His studies at the San Carlos Academy, under the guidance of the Italian artist Eugenio Landesio, his deep interest in science, and his encounter with the French Impressionist, combined in a way that he was able to bring alive colourful scenes of the Mexican Landscape.

Velasco did that with such detail that many of his paintings have been the base for the study of the geography and botanic that existed in central México before buildings and houses cover this territory.

His profound love and observation of his country are something that it’s admired up to these days.

His art is just one of the many wonderful things Made in México.

As it is its history and culture, which have been recognized by Unesco. Nowadays, México has the largest number of World Heritage Sites in the Americas, and it’s placed seventh in the world. Part of this list includes the archaeological zones of  Chichen Itza, Palenque, El Tajin and Teotihuacan, as well as the city centres of Mexico city, Guanajuato and Morelia.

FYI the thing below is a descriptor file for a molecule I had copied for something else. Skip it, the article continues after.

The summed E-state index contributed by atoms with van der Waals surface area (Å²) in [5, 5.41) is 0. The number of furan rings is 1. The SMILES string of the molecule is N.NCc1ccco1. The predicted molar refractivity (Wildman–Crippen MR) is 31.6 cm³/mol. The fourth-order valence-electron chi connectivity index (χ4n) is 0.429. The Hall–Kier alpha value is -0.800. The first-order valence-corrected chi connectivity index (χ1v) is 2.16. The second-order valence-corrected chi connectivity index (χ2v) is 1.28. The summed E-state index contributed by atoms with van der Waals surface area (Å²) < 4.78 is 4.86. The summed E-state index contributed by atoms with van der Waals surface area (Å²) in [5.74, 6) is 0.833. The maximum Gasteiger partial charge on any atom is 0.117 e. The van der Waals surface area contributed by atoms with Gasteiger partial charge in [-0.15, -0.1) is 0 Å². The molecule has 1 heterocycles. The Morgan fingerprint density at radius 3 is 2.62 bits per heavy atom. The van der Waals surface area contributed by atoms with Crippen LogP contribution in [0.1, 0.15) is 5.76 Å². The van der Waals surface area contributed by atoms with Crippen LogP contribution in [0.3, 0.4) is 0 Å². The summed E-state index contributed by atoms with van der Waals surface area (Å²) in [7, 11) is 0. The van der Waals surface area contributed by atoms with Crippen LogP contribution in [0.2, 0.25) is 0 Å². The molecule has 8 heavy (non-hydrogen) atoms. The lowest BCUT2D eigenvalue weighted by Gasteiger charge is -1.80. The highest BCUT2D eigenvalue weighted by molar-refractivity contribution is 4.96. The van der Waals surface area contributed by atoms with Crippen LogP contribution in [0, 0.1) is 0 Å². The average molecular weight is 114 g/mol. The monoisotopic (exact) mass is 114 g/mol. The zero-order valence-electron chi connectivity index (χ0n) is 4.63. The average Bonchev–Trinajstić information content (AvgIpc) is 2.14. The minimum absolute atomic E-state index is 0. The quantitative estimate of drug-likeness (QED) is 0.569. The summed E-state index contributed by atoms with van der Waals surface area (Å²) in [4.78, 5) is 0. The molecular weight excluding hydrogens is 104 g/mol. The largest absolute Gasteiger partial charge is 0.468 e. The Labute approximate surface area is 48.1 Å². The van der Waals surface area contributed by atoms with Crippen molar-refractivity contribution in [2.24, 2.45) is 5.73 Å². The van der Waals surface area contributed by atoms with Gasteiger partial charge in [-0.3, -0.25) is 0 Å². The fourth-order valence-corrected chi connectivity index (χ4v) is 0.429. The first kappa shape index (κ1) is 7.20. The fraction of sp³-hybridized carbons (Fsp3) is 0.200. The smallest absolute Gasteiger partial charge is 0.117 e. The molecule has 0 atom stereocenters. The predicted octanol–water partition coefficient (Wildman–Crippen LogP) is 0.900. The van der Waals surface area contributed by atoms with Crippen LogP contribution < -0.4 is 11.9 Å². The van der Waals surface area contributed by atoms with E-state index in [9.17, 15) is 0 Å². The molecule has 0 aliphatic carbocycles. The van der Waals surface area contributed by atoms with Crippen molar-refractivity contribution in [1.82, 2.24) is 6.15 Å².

Modern architects such as Luis Barragán, Pedro Ramírez Vázquez, Ricardo Legorreta and Teodoro González de León contributed to design the new capital city, bringing strong firm colours to structures that are easily identifiable around the world as Mexican design. Along them, painters such as Diego Rivera and Frida Kahlo, and writers like Sor Juana Inés de la Cruz, Carlos Fuentes y Octavio Paz, have gotten high recognition around the world.

Unesco has also designated Mexican cuisine as ‘intangible cultural heritage’. And if course it impossible not to mention the production of Tequila and Mezcal, coveted all around the world. Guacamole and great coffee, are also Made in México.

So, as José María Velasco did in his time, nowadays we can admire México for all its greatness, having in mind that the same as bad things happen in this country, they happen in any other country, and México is a place full of beauty and hardworking people proud of their heritage.